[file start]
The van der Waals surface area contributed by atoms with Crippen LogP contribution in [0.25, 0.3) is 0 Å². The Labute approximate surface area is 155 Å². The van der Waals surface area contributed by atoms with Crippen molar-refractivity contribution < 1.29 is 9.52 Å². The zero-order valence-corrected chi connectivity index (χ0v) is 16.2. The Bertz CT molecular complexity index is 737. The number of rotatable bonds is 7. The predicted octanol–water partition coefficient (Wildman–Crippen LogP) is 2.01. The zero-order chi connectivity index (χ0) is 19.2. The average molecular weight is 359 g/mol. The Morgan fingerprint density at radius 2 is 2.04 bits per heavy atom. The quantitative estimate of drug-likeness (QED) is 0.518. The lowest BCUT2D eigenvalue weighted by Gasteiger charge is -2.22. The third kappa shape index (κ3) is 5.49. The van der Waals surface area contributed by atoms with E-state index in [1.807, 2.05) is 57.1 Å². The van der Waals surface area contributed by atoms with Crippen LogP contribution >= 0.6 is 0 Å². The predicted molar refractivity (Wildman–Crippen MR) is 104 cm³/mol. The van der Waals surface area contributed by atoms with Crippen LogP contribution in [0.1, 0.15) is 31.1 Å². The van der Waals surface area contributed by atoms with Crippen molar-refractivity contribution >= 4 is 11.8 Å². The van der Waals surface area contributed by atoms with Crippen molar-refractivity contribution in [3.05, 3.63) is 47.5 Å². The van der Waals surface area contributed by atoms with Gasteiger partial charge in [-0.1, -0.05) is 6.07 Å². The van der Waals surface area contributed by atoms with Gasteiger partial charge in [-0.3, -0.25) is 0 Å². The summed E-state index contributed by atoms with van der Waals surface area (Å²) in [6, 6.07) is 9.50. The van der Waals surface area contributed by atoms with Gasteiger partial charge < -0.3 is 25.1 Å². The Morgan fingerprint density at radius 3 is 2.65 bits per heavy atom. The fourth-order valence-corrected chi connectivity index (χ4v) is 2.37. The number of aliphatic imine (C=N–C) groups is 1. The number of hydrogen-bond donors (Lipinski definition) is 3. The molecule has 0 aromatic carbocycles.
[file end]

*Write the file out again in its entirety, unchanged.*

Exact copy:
The van der Waals surface area contributed by atoms with Crippen LogP contribution in [0.25, 0.3) is 0 Å². The Labute approximate surface area is 155 Å². The van der Waals surface area contributed by atoms with Crippen molar-refractivity contribution < 1.29 is 9.52 Å². The zero-order valence-corrected chi connectivity index (χ0v) is 16.2. The Bertz CT molecular complexity index is 737. The number of rotatable bonds is 7. The predicted octanol–water partition coefficient (Wildman–Crippen LogP) is 2.01. The zero-order chi connectivity index (χ0) is 19.2. The average molecular weight is 359 g/mol. The Morgan fingerprint density at radius 2 is 2.04 bits per heavy atom. The quantitative estimate of drug-likeness (QED) is 0.518. The lowest BCUT2D eigenvalue weighted by Gasteiger charge is -2.22. The third kappa shape index (κ3) is 5.49. The van der Waals surface area contributed by atoms with E-state index in [1.807, 2.05) is 57.1 Å². The van der Waals surface area contributed by atoms with Crippen LogP contribution >= 0.6 is 0 Å². The predicted molar refractivity (Wildman–Crippen MR) is 104 cm³/mol. The van der Waals surface area contributed by atoms with Crippen LogP contribution in [0.1, 0.15) is 31.1 Å². The van der Waals surface area contributed by atoms with Crippen molar-refractivity contribution >= 4 is 11.8 Å². The van der Waals surface area contributed by atoms with Crippen molar-refractivity contribution in [3.05, 3.63) is 47.5 Å². The van der Waals surface area contributed by atoms with Gasteiger partial charge in [-0.1, -0.05) is 6.07 Å². The van der Waals surface area contributed by atoms with Gasteiger partial charge in [-0.3, -0.25) is 0 Å². The summed E-state index contributed by atoms with van der Waals surface area (Å²) in [6, 6.07) is 9.50. The van der Waals surface area contributed by atoms with Gasteiger partial charge < -0.3 is 25.1 Å². The Morgan fingerprint density at radius 3 is 2.65 bits per heavy atom. The fourth-order valence-corrected chi connectivity index (χ4v) is 2.37. The number of aliphatic imine (C=N–C) groups is 1. The number of hydrogen-bond donors (Lipinski definition) is 3. The molecule has 0 aromatic carbocycles.